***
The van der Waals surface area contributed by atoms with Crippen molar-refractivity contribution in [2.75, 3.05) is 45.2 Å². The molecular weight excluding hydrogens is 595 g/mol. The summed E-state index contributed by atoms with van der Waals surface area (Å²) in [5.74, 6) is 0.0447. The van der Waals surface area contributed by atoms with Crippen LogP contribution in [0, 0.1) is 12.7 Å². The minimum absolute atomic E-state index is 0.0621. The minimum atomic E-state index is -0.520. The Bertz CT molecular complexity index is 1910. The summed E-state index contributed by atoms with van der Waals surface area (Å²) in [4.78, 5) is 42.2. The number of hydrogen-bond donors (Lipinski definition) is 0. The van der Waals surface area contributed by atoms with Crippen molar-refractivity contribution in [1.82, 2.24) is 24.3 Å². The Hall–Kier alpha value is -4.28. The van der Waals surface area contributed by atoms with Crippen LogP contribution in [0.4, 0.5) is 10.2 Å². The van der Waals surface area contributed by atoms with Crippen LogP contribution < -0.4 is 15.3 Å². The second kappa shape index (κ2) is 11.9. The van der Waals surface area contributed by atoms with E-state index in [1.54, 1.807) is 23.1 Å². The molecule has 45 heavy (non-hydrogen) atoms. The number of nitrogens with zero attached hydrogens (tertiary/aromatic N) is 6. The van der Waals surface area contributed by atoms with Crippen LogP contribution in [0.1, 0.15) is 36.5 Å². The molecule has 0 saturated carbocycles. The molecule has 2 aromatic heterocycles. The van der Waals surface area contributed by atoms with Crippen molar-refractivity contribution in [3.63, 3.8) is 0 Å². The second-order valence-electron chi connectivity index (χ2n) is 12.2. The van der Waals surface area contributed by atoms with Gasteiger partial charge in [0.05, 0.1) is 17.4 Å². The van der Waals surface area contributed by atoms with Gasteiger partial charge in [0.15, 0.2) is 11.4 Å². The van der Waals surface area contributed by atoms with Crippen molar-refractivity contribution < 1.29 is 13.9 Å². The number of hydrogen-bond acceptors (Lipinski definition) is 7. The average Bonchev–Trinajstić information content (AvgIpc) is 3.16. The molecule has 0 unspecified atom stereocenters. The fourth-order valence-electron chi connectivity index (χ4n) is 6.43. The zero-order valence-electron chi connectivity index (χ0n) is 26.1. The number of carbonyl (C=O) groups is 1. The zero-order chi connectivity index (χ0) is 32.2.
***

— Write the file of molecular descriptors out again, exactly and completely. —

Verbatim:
The van der Waals surface area contributed by atoms with Crippen molar-refractivity contribution in [2.75, 3.05) is 45.2 Å². The molecular weight excluding hydrogens is 595 g/mol. The summed E-state index contributed by atoms with van der Waals surface area (Å²) in [5.74, 6) is 0.0447. The van der Waals surface area contributed by atoms with Crippen LogP contribution in [0, 0.1) is 12.7 Å². The minimum absolute atomic E-state index is 0.0621. The minimum atomic E-state index is -0.520. The Bertz CT molecular complexity index is 1910. The summed E-state index contributed by atoms with van der Waals surface area (Å²) in [4.78, 5) is 42.2. The number of hydrogen-bond donors (Lipinski definition) is 0. The van der Waals surface area contributed by atoms with Crippen molar-refractivity contribution in [1.82, 2.24) is 24.3 Å². The Hall–Kier alpha value is -4.28. The van der Waals surface area contributed by atoms with Crippen LogP contribution in [0.4, 0.5) is 10.2 Å². The van der Waals surface area contributed by atoms with Crippen LogP contribution < -0.4 is 15.3 Å². The second kappa shape index (κ2) is 11.9. The van der Waals surface area contributed by atoms with E-state index in [1.54, 1.807) is 23.1 Å². The molecule has 45 heavy (non-hydrogen) atoms. The number of nitrogens with zero attached hydrogens (tertiary/aromatic N) is 6. The van der Waals surface area contributed by atoms with Crippen LogP contribution in [0.1, 0.15) is 36.5 Å². The molecule has 0 saturated carbocycles. The molecule has 2 aromatic heterocycles. The van der Waals surface area contributed by atoms with Crippen molar-refractivity contribution in [3.63, 3.8) is 0 Å². The second-order valence-electron chi connectivity index (χ2n) is 12.2. The van der Waals surface area contributed by atoms with Gasteiger partial charge in [0.05, 0.1) is 17.4 Å². The van der Waals surface area contributed by atoms with Gasteiger partial charge in [0.15, 0.2) is 11.4 Å². The van der Waals surface area contributed by atoms with Crippen molar-refractivity contribution < 1.29 is 13.9 Å². The number of hydrogen-bond acceptors (Lipinski definition) is 7. The average Bonchev–Trinajstić information content (AvgIpc) is 3.16. The molecule has 0 unspecified atom stereocenters. The fourth-order valence-electron chi connectivity index (χ4n) is 6.43. The zero-order valence-electron chi connectivity index (χ0n) is 26.1. The number of carbonyl (C=O) groups is 1. The zero-order chi connectivity index (χ0) is 32.2.